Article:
Sunday, December 13, 2009

Another detour

Again.  For the second time in a week I come back from a funeral for a dear relative.  This time, it was for my cousin.  Second cousin to be exact.  But he was much more than that.  Growing up, even though his family and our lived in the same town, we were not extremely close.  My closest knowledge or contact with him in my younger years is when he, as the area guidance counselor for all the elementary schools,  would come through my grade school and prepare us for the upcoming levels of school we would be attending such as high school.  He also was responsible for some of the state testing that would be done. I always remember the thrill of him coming and he would single me out and recognize me in front of my peers. They were always impressed that I had a bond with this authoritative figure from outside the school. I also remember how much every kid enjoyed his presence.  Never, ever did he talk "down" to any kid.  You always felt important.
My first adult recollection of Bill was at the funeral of a grandmother 27 years ago.  Bill was there and my father and him did some reconnecting.  It was at this time that Bill mentioned to my father about us joining their hunting party.  We said "Sure, we'll try it for a season."  27 years later we're still hunting with the same group of guys, in the same location.
Perhaps, my fondest memory, is when I went away to college I found myself with a roommate that was intolerable.  Not just intolerable, but mean.  He was a few years older than me and was not making my life any easier.  During hunting season, I found myself standing by the fire with Bill just talking about the situation.  Of course, the roommate's name came up and Bill looks at me and says, "Pat such and such from such and such town?"  I said, "Yeah, how did you know?"  He said, "Well, I used to coach him in basketball. I know him very well. You want to stop the torture?  Well, here's how you do it."  I went back to school and without going into details, the torture stopped quickly. This just shows the reach he had.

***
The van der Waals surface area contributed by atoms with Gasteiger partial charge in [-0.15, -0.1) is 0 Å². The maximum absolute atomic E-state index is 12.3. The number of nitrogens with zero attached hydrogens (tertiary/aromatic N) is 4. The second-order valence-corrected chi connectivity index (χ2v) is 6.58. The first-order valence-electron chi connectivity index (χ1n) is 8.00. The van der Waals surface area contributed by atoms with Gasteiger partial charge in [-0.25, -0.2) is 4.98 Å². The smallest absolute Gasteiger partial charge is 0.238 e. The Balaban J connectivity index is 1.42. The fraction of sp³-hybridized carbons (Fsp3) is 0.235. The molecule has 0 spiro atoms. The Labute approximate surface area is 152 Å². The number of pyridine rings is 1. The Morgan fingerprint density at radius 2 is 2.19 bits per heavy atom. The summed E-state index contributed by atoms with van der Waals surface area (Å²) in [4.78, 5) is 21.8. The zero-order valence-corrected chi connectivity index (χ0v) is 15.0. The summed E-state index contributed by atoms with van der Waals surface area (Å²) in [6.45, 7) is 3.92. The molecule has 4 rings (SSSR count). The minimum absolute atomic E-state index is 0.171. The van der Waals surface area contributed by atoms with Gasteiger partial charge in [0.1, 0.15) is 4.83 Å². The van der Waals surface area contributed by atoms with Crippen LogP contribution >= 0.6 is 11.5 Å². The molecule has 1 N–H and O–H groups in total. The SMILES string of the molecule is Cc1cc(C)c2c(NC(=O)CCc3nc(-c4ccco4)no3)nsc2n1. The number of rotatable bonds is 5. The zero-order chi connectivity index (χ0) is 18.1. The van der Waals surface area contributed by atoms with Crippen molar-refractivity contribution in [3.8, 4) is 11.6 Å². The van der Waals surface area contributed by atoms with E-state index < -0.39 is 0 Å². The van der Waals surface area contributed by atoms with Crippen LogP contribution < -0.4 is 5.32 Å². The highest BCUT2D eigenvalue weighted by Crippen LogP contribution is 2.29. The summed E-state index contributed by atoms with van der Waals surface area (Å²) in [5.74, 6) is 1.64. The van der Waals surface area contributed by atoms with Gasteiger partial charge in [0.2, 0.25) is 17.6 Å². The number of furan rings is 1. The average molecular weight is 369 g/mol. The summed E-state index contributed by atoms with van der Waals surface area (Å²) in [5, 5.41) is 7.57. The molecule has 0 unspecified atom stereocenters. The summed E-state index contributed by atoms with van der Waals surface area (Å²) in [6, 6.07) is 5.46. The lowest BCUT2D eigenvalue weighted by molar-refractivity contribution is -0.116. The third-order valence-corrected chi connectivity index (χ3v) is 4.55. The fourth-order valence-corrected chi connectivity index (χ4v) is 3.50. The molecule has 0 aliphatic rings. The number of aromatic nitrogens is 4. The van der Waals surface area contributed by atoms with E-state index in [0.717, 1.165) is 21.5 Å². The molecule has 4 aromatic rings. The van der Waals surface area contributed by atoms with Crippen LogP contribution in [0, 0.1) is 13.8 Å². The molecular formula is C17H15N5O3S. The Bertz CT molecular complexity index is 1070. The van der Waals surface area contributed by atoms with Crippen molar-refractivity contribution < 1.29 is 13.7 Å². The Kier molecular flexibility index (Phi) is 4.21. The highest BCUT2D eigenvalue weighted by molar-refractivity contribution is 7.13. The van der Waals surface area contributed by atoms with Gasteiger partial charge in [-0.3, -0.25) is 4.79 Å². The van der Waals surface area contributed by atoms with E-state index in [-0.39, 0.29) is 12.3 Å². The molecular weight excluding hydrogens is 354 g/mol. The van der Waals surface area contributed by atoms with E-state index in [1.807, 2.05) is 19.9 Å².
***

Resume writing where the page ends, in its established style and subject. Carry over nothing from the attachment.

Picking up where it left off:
Bill definitely lived life to the fullest and his teaching did not stop in the classroom.  He  taught 4 sons, a nephew, a niece, college friends brought up to experience the hunting season, grandchildren. and some cousins(like me) so much through his stories around the campfire.
He touched alot of people and influenced many young people's lives.  I, and many others, will not forget him.


  1. Good people live on in the memories and the influence they have on those around them.
    Sorry for your loss, Mark.

  2. Mark, sometimes I don't know what is better. The way you write, or the way you photograph.

  3. Mark, this is just simply awesome! Thank you so much for the wonderful story about my father! I miss him so very much every day and this just makes me feel reconnected with him, almost as if he is hear with me right now as I read it! You are one in a billion Mark Z!! Love ya bud! - Mark Kubeny